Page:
Vers une autre science économique (et donc une autre institution de cette science)
[Toward another economic science (and thus toward another institution of this science)]
Permanent readers of this journal have certainly noticed that the title of this article has a great similarity with the title of the issue No. 30 of the Revue du MAUSS. At first glance, the title of this issue “Toward another economic science (and thus toward another world)” may seem odd. Indeed, if the word "economic" is replaced in this title by the words "physical" ("chemical" or "biological"), we get a very strange statement: another type of physics (chemistry or biology) gives us another world in which we are supposed to live, that is to say, the physical properties of materials become different, chemical reactions occur differently, and biological properties of organisms are transformed. But if for natural sciences, this sentence does not make sense, it has a deep meaning for economics. The constructivist institutionalism gives us the key to understand this meaning. Following this institutionalism, economics provides society with the elements for the socio-economic-political discourse, and it is itself part of this discourse, which in turn significantly influence institutional change. This feature of economics creates a temptation for economists to go directly to the discourse (mainly what should be) without devoting enough attention to the study of reality (what is). The fact that economists do not resist this temptation has serious consequences: despite their good intentions, the proposed solutions elaborated without knowledge of the details of reality either do not give the expected results or often cause negative unexpected consequences. The 20th century gives plenty of evidence of this kind. According to social constructivism, "institutionalization occurs whenever there is a reciprocal typification of habitualized actions by types of actors. Put it differently, any such typification is an institution" [Berger and Luckmann, 1991, p. 72]. It is not enough to define institutions just as rules, but according to social constructivism, we consider them as rules when they become habits. The constructivist institutionalism sees the source of social regularities in these habits, and in this way it requires to study institutions as the foreground of the economy rather than its background. This type of study requires close ("ethnographic") observation made in the past by the German ethico-historical school (Gustav Schmoller) and the Wisconsin institutional school (John Commons). Heterodox economists (post-Keynesians, Marxists, regulationists, conventionalists, socio-economists) who see institutions as the background of the economy, practice remote observations and do not exercise the collection of detailed information about the rules and beliefs that support them contained in the discourses of actors. From this point of view, we can consider that the orthodox and most of the heterodox currents belong to the same paradigm that does not provide an understanding of economic reality and which does not make us capable to foresee the arrival of such phenomena as the current crisis and to explain their mechanisms. The few who have managed to do so did their research in the framework of another paradigm, that of constructivist institutionalism, perhaps without knowing it. The transition of the community of economists to this paradigm requires a radical institutional reform of the profession. The constructivist institutionalism also gives us some suggestions on how to run this reform.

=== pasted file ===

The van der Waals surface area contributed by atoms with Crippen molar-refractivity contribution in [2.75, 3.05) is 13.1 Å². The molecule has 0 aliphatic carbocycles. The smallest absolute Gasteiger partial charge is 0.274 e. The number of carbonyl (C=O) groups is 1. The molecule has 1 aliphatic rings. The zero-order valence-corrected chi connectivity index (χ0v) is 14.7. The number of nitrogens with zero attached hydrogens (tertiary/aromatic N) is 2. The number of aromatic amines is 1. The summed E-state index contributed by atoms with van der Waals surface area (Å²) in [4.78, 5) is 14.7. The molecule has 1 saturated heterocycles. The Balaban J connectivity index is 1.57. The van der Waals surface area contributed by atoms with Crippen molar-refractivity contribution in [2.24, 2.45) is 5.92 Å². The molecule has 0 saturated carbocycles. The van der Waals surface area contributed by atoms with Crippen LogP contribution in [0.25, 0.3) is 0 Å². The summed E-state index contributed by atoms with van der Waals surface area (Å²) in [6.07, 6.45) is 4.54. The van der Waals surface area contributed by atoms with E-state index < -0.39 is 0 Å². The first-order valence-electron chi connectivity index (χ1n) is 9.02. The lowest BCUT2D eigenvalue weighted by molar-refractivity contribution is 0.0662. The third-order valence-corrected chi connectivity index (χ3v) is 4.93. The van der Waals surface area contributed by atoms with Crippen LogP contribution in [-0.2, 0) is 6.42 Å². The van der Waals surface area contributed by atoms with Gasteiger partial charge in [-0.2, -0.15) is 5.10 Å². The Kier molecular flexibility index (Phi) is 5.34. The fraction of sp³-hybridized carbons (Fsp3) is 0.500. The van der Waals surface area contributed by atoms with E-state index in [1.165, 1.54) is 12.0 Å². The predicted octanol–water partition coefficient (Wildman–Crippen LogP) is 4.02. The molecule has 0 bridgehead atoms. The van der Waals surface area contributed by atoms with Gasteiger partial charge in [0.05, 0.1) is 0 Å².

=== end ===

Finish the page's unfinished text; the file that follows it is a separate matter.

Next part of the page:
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- N. Gregory Mankiw, 2006.
"The Macroeconomist as Scientist and Engineer,"
Journal of Economic Perspectives,
American Economic Association, vol. 20(4), pages 29-46, Fall.
- N. Gregory Mankiw, 2006. "The Macroeconomist as Scientist and Engineer," Harvard Institute of Economic Research Working Papers 2121, Harvard - Institute of Economic Research.
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- Douglass C. North, 2005. "Introduction to Understanding the Process of Economic Change," Introductory Chapters, in: Understanding the Process of Economic Change Princeton University Press.
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